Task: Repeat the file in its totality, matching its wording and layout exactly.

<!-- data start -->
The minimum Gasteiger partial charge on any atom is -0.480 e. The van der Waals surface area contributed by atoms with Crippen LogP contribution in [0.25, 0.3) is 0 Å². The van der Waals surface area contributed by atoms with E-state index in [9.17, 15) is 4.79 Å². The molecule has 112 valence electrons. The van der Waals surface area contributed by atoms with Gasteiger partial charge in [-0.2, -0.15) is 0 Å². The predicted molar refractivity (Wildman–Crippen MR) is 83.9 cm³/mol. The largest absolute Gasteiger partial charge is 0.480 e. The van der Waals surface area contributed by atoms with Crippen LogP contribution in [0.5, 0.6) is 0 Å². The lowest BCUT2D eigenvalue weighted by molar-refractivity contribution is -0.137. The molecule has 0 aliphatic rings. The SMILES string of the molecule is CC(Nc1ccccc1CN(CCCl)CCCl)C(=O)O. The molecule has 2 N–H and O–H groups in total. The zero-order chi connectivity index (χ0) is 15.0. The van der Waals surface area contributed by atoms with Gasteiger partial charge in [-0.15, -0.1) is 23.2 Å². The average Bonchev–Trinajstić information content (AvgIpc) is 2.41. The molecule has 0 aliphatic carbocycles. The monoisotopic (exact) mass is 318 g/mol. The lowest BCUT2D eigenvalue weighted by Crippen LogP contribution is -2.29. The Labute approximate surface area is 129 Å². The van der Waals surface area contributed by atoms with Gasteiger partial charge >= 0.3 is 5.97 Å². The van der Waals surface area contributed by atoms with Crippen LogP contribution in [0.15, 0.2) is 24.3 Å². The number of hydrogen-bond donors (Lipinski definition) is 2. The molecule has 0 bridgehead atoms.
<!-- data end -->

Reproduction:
The minimum Gasteiger partial charge on any atom is -0.480 e. The van der Waals surface area contributed by atoms with Crippen LogP contribution in [0.25, 0.3) is 0 Å². The van der Waals surface area contributed by atoms with E-state index in [9.17, 15) is 4.79 Å². The molecule has 112 valence electrons. The van der Waals surface area contributed by atoms with Gasteiger partial charge in [-0.2, -0.15) is 0 Å². The predicted molar refractivity (Wildman–Crippen MR) is 83.9 cm³/mol. The largest absolute Gasteiger partial charge is 0.480 e. The van der Waals surface area contributed by atoms with Crippen LogP contribution in [0.5, 0.6) is 0 Å². The lowest BCUT2D eigenvalue weighted by molar-refractivity contribution is -0.137. The molecule has 0 aliphatic rings. The SMILES string of the molecule is CC(Nc1ccccc1CN(CCCl)CCCl)C(=O)O. The molecule has 2 N–H and O–H groups in total. The zero-order chi connectivity index (χ0) is 15.0. The van der Waals surface area contributed by atoms with Gasteiger partial charge in [-0.15, -0.1) is 23.2 Å². The average Bonchev–Trinajstić information content (AvgIpc) is 2.41. The molecule has 0 aliphatic carbocycles. The monoisotopic (exact) mass is 318 g/mol. The lowest BCUT2D eigenvalue weighted by Crippen LogP contribution is -2.29. The Labute approximate surface area is 129 Å². The van der Waals surface area contributed by atoms with Gasteiger partial charge >= 0.3 is 5.97 Å². The van der Waals surface area contributed by atoms with Crippen LogP contribution in [0.15, 0.2) is 24.3 Å². The number of hydrogen-bond donors (Lipinski definition) is 2. The molecule has 0 bridgehead atoms.